At the peak of the rut when bucks are vigorously defending their patch, ‘antler rattling’ is a technique sometimes used by experienced hunters and when conditions are right bucks can actually be lured in. A pair of cast antlers are clashed together by the hunter in order to simulate two bucks fighting. The aim is to convince any buck in the area that he is hearing other bucks fighting and rush in to see who has encroached on his patch. Another technique which can sometimes lure bucks in much the same manner is to vigorously shake a small sapling to simulate an intruder rubbing, but these methods all have their limitations.
Fallow buck trophies are scored using the Douglas scoring system and anything exceeding 200 points is considered a trophy, with anything over 225 being exceptional. Every year a couple of monsters are taken which exceed 240 points; these are true
once-in-a-lifetime trophies which are a sight to behold.
A good fallow trophy is one which features all of the scoring tines (brow, trez and guard), with antlers at least 25 inches long by roughly the same spread. Big heads sometimes reach 30 inches long by 30 inches wide. Heads are also scored on length and width of palms, and the overall number of points; so long even palms free from clefts or splits with plenty of spellers off the rear also contribute to a top trophy. All of this, however, is merely clinical as to most hunters the value of the trophy is directly proportional to the effort put into the hunt.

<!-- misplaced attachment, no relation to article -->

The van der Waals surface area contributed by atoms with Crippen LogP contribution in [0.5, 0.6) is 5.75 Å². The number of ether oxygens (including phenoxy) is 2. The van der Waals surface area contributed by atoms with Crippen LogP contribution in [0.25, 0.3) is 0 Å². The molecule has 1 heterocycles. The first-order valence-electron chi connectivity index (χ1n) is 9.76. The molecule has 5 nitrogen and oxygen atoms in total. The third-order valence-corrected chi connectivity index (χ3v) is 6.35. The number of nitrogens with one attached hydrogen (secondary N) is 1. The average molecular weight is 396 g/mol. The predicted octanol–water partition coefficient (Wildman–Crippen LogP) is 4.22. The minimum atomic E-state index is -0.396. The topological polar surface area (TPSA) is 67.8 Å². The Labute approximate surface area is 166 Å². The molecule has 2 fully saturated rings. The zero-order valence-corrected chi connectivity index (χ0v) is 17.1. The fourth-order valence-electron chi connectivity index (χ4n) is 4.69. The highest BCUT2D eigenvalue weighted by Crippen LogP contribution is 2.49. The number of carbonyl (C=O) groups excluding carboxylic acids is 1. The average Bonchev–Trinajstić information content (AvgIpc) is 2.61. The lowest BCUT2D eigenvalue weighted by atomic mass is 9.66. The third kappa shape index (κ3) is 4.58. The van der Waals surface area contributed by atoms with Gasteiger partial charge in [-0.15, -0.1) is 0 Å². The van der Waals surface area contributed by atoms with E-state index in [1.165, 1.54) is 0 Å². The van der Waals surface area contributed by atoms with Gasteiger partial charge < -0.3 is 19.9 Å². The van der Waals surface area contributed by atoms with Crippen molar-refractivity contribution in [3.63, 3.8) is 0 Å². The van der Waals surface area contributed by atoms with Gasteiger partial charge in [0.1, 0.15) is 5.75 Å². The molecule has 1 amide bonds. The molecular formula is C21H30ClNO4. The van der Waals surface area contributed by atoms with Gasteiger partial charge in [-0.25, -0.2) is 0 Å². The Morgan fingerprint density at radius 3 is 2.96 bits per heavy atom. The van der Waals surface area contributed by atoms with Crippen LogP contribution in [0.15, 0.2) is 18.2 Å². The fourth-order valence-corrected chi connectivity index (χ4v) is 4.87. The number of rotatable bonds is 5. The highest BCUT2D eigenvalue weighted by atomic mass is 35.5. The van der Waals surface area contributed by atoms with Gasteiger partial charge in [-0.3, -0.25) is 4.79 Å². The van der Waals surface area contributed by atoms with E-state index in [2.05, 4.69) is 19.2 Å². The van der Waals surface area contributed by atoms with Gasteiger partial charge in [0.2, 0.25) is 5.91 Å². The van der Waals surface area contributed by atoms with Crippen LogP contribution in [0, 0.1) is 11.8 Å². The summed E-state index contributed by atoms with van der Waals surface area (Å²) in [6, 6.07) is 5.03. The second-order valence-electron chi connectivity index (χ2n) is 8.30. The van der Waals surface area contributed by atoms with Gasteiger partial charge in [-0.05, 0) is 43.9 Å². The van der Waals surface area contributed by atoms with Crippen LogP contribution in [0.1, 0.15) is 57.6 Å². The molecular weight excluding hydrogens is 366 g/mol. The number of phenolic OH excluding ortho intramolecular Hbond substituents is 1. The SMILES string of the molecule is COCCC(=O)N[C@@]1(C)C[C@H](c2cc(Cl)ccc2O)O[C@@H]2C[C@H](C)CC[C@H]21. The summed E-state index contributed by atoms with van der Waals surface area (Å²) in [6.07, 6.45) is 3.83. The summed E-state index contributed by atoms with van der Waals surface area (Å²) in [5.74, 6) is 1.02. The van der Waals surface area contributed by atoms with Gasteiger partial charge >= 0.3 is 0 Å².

For the meat hunter whose trophy is a fridge full of prime venison, fallow make great eating. Their meat is tender, lean and flavoursome if a little effort goes into correct handling and dressing. It is important to realise that for good trophy quality in a herd sound management principles must be adhered to. This includes taking an even number of males and females, culling any inferior quality animals or animals with malformed antlers, and leaving young bucks to reach their potential and spread their good genes.
Practical cartridge choices for hunting fallow deer start with the .243 Winchester and other 6mm cartridges, loaded with strong 90 or 100 grain bullets. While these cartridges will do the job under ideal circumstances, a better choice is a mediumsize centrefire firing bullets of 100 to 180 grains at good velocities. In this category